The credit of bringing Suleman Khan’s Herculean efforts to our knowledge goes to my former colleague Syed Ali Shah, the DawnNews Quetta bureau chief. Khan’s videos and photos reminded me of the undaunted Khyber Pakhtunkhwa polio worker Irfanullah around the same time last year.
It was heart-warming to see Irfanullah walking through snow piled high, carrying an icebox filled with vaccines, to a remote village so the children there could be vaccinated against the polio virus and saved from a life-wrecking infection.
While Irfanullah was one whose dramatic images made it to newspaper front pages and earned him an audience with the prime minister, there are some quarter million polio workers across the length and breadth of the country who have braved prejudices, biases and even bullets to do their duty.
It is not these heroic workers who have let us down as polio infections climb again. It’s the system that has failed our children, a culture of cronyism in appointments to key positions in this crusade that has caused setbacks. Hope a lesson has been learnt and the course corrected.
This past week my young friend, and a legal mind par excellence, Asad Rahim, wrote such a well-reasoned critique of the Ayub era in Dawn that it would put to shame all those who hailed him as a hero when he seized power and even today defy history to fantasise about how great his rule was.
While I can’t add anything to Asad’s piece, what I can add is that the next military ruler who ruled for a similar stretch of time was also lauded as a hero, as a referee, who blew the whistle when an elected government and opposition were supposedly at loggerheads.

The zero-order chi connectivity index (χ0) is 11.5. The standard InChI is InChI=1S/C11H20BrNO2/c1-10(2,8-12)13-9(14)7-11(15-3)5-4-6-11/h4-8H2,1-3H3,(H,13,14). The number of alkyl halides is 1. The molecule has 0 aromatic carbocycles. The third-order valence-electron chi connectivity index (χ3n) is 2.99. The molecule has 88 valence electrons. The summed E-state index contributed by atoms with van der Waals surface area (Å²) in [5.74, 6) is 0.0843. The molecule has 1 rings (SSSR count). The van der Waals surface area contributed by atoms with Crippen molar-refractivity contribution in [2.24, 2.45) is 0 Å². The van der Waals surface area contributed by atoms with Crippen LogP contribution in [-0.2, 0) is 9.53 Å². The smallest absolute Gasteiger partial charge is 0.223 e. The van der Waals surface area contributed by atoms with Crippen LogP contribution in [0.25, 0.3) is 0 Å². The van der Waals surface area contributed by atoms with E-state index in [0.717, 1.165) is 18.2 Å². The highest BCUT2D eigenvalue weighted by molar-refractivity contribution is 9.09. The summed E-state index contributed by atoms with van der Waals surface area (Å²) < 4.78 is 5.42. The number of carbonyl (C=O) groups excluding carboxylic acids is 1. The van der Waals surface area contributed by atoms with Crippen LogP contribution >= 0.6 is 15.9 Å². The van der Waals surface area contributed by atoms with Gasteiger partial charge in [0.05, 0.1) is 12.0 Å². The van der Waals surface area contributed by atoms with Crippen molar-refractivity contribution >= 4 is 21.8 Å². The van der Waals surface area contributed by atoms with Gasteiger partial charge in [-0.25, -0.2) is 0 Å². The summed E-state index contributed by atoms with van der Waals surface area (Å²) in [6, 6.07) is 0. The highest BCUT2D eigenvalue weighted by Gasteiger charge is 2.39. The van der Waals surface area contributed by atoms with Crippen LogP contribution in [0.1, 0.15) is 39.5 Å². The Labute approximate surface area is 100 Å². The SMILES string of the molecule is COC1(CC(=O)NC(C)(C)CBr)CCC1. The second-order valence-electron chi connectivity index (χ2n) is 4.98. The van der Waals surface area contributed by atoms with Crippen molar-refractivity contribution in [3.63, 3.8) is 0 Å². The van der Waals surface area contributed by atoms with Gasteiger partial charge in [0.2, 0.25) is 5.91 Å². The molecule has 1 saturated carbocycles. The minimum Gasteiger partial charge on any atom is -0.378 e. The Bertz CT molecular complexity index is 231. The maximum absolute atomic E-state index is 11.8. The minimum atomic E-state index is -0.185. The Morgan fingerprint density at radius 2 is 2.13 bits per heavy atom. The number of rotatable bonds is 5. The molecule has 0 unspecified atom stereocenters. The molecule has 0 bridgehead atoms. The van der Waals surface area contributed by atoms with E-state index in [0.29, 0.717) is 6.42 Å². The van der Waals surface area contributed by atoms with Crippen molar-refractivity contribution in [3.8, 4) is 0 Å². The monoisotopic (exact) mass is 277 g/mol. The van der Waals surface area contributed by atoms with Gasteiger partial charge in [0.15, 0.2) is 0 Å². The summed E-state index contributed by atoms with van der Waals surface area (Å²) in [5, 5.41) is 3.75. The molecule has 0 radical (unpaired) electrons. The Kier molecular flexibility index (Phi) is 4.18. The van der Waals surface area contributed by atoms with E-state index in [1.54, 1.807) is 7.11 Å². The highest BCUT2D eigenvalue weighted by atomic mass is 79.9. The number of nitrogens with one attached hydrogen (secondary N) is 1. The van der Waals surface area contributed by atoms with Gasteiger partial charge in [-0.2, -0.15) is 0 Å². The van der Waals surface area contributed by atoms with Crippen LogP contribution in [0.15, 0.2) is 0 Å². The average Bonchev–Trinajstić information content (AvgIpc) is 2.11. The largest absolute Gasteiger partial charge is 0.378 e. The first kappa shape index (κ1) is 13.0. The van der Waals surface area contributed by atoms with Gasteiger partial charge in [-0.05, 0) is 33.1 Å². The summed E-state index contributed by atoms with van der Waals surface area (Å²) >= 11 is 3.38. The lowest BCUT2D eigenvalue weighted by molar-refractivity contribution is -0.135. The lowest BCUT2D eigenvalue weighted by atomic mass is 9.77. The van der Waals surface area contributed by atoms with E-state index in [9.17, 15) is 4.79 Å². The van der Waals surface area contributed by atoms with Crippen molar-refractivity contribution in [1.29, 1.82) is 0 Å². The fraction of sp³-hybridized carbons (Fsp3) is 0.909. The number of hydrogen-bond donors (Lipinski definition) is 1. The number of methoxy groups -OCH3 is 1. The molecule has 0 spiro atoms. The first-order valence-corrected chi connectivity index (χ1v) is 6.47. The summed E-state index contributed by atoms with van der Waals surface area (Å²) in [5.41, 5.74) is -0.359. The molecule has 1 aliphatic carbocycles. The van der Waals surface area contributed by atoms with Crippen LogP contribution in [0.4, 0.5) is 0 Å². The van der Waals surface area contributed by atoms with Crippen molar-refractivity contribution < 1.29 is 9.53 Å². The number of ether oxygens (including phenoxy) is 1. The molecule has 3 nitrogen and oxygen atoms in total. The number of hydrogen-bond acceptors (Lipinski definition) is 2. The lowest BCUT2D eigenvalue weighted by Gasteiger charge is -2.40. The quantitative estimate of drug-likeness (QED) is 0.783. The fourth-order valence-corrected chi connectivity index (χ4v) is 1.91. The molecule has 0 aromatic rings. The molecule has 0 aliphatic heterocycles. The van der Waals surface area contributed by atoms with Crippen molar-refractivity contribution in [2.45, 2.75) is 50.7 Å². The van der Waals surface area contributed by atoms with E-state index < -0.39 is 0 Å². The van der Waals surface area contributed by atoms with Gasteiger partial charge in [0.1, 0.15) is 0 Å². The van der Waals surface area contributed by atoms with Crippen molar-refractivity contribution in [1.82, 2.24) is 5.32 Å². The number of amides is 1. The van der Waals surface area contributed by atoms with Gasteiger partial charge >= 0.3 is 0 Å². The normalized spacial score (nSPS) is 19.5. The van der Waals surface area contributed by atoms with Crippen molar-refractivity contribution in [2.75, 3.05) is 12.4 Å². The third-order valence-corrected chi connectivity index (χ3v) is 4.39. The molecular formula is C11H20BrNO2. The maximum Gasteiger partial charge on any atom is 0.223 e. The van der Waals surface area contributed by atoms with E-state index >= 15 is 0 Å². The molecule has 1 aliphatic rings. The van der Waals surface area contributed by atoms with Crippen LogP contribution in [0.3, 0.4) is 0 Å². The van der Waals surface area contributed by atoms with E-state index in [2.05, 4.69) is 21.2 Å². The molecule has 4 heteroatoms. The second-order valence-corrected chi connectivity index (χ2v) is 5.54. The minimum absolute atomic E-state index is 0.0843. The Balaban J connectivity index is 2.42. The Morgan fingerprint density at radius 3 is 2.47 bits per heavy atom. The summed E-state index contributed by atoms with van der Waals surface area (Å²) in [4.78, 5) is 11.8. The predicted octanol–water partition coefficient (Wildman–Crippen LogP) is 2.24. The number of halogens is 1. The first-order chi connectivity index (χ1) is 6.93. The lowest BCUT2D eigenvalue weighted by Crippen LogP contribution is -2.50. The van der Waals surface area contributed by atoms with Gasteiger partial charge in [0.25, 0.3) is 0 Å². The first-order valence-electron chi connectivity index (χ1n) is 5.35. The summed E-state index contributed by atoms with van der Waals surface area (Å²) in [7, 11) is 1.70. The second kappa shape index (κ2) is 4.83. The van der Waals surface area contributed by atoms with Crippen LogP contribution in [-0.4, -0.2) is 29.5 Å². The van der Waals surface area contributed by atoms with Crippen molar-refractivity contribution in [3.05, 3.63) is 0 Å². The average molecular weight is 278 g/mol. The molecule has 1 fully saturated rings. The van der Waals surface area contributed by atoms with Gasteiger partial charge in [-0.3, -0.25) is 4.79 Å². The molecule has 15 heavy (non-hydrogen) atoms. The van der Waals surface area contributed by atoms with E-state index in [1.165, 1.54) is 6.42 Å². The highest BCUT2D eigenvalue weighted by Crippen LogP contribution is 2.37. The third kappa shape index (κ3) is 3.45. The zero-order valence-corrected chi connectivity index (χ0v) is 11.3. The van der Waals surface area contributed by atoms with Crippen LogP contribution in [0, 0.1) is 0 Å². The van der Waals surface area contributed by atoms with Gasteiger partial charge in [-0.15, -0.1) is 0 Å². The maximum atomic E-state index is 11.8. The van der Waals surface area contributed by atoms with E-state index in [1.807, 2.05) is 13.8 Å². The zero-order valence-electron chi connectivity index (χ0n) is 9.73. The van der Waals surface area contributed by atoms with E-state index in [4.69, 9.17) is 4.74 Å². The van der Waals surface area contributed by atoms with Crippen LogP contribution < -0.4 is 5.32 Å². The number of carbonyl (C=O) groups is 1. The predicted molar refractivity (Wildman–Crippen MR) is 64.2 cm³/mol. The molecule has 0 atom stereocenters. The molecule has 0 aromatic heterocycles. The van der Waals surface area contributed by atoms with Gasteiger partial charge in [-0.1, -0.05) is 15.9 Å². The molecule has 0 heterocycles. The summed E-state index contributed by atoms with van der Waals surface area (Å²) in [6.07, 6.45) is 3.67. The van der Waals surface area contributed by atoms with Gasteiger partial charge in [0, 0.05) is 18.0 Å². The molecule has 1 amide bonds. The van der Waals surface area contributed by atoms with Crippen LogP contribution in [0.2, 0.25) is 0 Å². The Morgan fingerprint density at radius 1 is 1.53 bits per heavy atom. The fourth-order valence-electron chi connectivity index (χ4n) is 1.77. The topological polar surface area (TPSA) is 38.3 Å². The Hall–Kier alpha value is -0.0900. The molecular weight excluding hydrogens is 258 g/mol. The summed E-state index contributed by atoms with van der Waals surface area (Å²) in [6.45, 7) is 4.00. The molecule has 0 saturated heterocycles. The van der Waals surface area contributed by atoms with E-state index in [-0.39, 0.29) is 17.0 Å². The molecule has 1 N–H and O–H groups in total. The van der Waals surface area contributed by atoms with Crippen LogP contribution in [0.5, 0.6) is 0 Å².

But the way religion was used and abused so that he could prolong his personal rule came at an incalculable cost to the nation. The bigotry and intolerance that we have come to live with as a cruel fact of life owes itself to that era as do ethnic strife, drugs and automatic weapons.
The much-maligned elected civilian politician may have a lot to answer for but it is equally true that he/she was never allowed a free hand as the founding fathers of the nation and the authors of the Constitution envisioned.
Even then, course correction did take place particularly in the economic sphere. And constitutional provisions ensured that the federation stayed intact with all four provinces having a sense of participation no matter how inadequate on occasion.
By way of contrast, look at the almost decade-long age of enlightened moderation led by a man who was again greeted as would a hero. During his rule, moderate thought became the biggest casualty of his policies and religiously inspired terrorism started to resemble a mushroom cloud over the entire country.
Ayub, Zia and Musharraf’s claim to legitimacy was at best questionable. Now we have someone steering the hybrid structure that parliament has overwhelmingly endorsed. Can one hope we have finally found a real hero?
The writer is a former editor of Dawn.
Published in Dawn, January 19th, 2020